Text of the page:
Because the news in them is not that great. Consider:
Social Security (OASDI). Total unfunded liabilities into the infinite horizon are $24.9 trillion. (To learn more about unfunded liabilities, read the NCPA piece by Laurence Kotlikoff.) This includes Social Security, Supplemental Security and Disability. Including the “trust fund” as a liability (and it is since it is being spent on other programs) brings the unfunded liability to about $27.6 trillion. This is worse than last year’s unfunded liability of nearly $26 trillion. Nice.
Disability. Although disability is part of OASDI described above, it is worth a special mention. Disability expenditures are growing at a faster rate than Social Security retirement benefit expenditures. According to the Trustees, the Disability component of the trust fund will be exhausted in 2016. This is no improvement from last year. In 2013, disability expenditures totaled $143.4 billion but payroll taxes to fund disability totaled only $111.2 billion. The DI payroll tax revenue increased from the previous year, but sadly, the growth in benefits outpaced the growth in tax revenue. The trust fund shrank by $32 billion in just one year! The sad thing is Disability is probably the easiest of all entitlement programs to reform, if there is political will to do it.
Medicare. Medicare’s Hospital Insurance (Part A), which is funded through payroll taxes, has an unfunded liability of $1.9 trillion, nearly half of 2013’s projection. Medicare Supplemental Insurance (paid for by seniors’ premiums) unfunded liability is $31.5 trillion, several trillion higher than last year’s projection. Medicare’s Drug Program shows an unfunded liability of $14.2 trillion, nearly the same as last year’s projection.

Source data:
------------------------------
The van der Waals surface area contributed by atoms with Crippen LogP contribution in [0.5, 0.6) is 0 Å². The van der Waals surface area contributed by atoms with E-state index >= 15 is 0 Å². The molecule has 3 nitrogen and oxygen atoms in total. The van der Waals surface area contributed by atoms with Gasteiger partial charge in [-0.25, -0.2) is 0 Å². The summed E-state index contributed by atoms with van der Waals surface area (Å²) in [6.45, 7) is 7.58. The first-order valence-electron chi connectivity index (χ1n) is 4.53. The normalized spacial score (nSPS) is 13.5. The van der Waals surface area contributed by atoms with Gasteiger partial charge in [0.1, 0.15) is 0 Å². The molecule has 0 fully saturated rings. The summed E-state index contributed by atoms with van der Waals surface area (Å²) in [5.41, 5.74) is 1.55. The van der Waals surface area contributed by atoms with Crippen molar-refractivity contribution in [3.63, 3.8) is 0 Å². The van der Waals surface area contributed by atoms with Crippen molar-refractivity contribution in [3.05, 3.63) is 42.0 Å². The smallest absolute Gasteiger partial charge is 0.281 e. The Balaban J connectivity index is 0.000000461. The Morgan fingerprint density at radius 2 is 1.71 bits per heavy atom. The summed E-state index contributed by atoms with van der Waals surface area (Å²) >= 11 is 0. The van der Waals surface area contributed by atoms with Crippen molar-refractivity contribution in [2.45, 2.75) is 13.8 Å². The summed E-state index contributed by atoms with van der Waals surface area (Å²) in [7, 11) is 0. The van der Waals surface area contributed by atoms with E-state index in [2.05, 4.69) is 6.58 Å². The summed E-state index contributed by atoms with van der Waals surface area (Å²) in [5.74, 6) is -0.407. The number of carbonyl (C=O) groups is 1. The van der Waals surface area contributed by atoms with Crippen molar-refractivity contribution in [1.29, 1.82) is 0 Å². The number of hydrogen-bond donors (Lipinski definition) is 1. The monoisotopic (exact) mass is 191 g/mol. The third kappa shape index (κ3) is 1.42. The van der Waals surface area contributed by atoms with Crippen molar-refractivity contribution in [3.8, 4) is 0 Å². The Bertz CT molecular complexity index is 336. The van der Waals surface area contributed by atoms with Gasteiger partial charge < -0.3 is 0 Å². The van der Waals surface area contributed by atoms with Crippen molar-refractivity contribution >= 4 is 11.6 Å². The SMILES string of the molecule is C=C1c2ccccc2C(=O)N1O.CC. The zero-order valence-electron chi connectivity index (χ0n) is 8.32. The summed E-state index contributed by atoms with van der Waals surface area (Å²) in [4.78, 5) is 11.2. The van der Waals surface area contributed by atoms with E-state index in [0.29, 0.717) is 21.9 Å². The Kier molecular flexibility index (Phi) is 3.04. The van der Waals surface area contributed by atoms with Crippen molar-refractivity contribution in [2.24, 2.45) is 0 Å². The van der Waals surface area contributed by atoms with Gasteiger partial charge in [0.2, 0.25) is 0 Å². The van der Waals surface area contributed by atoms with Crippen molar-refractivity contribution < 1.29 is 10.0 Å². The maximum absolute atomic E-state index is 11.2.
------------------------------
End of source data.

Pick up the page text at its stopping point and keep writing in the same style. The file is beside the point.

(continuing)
Preliminary news reports suggested that the unfunded liability of Medicare is not that bad, because under the Affordable Care Act, physicians’ fees will be cut and the Independent Payment Advisory Board will implement further reductions in costs and services. In other words, assumptions used to project these costs are based on current law. But when was the last time physicians’ fees were reduced? Not in over a decade and the Trustees know that. In fact, the Trustees even admit as much on page 2, stating “In last year’s report, with one exception related to Part A…with the exception that the projections disregard payment reductions that would result from the depletion of the Medicare Hospital Insurance Trust Fund…The exception described above remains in this year’s report.” In this case, they provide an “illustrative alternative,” which shows that Medicare expenditures as a share of GPD will be project to be much higher over the next 75 years compared to “current law.”
So what to make of these reports? An unfunded liability is an unfunded liability and there is nothing particularly good about it, even if it is reduced by a couple of trillion dollars.
For further analysis on the Medicare program, see the NCPA Health Blog.